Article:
Australian Catholic bishops warned against the legalization of assisted suicide last week in a letter to the state of Victoria.
“Euthanasia and assisted suicide are the opposite of care and represent the abandonment of the sick and the suffering, of older and dying persons,” the bishops said in the April 18 letter, according to the Catholic News Agency.
Four Catholic bishops who serve in dioceses in Victoria signed the letter, urging people to pray and oppose a new bill to legalize the life-destroying procedure.
Victoria lawmakers currently are considering a bill to legalize assisted suicide and euthanasia in their state, according to the report. Pro-life leaders say New South Wales legislators also may consider a euthanasia bill this year.
Lawmakers in Victoria aim to allow “assisted dying,” meaning both euthanasia and assisted suicide, in limited circumstances.
In 2016 a parliamentary committee recommended that Victoria advance towards legalizing assisted suicide and euthanasia. The Government endorsed the proposal and at present there is a consultation to determine how such laws can be made “safe.”
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The bishops countered: “We should be clear – there is no safe way to kill people or to help them to their own suicide.” The commandment “You Shall Not Kill” is central to both biblical and civil law, they said, encouraging the Catholic faithful and others to pray and act against the bill.
In response, the bishops wrote: “… to legalize euthanasia and assisted suicide would threaten the lives of vulnerable people. Such a law would serve to exploit the vulnerability of those people, exposing them to further risk.”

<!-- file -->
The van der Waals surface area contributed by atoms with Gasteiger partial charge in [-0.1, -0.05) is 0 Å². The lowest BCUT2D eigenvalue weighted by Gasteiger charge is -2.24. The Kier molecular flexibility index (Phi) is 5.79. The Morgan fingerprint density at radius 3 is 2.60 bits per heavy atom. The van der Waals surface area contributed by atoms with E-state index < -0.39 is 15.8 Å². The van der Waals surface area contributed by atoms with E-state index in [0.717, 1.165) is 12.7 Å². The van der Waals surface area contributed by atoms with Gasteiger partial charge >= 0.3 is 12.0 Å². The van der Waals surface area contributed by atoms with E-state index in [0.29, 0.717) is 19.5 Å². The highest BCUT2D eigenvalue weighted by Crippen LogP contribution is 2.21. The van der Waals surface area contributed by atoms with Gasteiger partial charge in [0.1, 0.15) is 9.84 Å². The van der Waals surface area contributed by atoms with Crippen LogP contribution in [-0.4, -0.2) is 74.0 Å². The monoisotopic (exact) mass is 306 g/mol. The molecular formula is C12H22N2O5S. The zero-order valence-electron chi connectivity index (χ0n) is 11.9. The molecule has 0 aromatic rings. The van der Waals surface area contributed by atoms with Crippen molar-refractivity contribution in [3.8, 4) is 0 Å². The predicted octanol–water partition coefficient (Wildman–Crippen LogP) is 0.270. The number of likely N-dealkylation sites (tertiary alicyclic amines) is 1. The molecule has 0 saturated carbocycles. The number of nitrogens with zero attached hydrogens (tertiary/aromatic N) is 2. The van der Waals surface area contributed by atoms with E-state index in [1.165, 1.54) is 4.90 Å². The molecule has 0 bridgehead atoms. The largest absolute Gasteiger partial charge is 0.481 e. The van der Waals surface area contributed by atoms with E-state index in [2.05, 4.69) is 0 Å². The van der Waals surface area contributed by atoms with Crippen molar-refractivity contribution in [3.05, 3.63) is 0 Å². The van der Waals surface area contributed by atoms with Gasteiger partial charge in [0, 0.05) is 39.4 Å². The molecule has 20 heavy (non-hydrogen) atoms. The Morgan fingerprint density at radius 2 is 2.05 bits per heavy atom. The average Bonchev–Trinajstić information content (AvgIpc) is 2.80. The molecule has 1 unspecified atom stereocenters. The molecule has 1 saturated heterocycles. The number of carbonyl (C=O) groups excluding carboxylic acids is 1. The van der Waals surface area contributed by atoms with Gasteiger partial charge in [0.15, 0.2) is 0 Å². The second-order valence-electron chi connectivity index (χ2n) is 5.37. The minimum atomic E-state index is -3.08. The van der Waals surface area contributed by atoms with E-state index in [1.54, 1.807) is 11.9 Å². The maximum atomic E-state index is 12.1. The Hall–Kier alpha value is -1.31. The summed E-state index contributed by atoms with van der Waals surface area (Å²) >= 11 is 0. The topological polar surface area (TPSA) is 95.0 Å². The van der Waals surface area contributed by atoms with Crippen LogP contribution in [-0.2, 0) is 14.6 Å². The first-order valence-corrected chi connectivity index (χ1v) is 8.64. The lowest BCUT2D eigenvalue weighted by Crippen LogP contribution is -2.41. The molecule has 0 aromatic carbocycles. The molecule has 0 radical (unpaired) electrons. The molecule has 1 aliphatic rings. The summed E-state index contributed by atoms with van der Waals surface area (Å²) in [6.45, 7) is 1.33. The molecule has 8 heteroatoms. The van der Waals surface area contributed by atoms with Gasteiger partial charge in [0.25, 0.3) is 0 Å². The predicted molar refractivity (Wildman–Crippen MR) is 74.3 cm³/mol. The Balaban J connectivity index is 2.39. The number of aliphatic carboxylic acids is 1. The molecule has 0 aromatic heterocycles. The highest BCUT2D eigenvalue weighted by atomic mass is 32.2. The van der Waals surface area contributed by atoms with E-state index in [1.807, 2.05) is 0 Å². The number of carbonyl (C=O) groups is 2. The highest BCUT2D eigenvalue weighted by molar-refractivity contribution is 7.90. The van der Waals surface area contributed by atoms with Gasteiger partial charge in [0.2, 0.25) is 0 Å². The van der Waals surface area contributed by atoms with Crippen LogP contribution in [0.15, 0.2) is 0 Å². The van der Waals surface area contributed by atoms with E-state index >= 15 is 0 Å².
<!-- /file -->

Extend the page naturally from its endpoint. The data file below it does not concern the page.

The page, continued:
They added: “We ask Victorians to continue to love and care for those who are sick and suffering rather than abandoning them to euthanasia or supporting them to suicide. Our ability to care says much about the strength of our society.”
Religious groups are not the only ones opposed to assisted suicide and euthanasia. Many disability rights groups, medical groups, pro-life organizations and others strongly oppose the deadly procedures.
People with special needs and the elderly already are vulnerable to abuse, and legalized assisted suicide would put them at greater risk. Whether by coercion or abuse, individuals may be encouraged to kill themselves rather than seek medical treatments.
Money also can be a big influence on assisted suicide.
LifeNews has reported several cases of people in the United States who were denied medical treatment coverage by their insurance and offered assisted suicide instead. Five U.S. states and Washington, D.C. now allow doctor-prescribed suicide.
Most recently, Stephanie Packer, a California wife and mother of four who was diagnosed with a terminal form of cancer, said her insurance company refused to cover the cost of her medical treatment.
When Packer asked her insurance company if it would cover doctor-prescribed suicide, the company told her, “Yes, we do provide that to our patients, and you would only have to pay $1.20 for the medication.”
Low-income patients on the Oregon Health Plan reported similar experiences.
In another situation, Kathryn Judson, an Oregon wife and caregiver to her husband, said she was outraged when her husband’s doctor encouraged him to consider assisted suicide while she was out of the room.
Without consulting her, the doctor told her husband, “’Think of what it will spare your wife, we need to think of her,’” Judson recalled in a letter to the editor of the Hawaii Free Press.
Judson said her husband lived for five more years – valuable time that their family would have lost if he had listened to the doctor’s advice.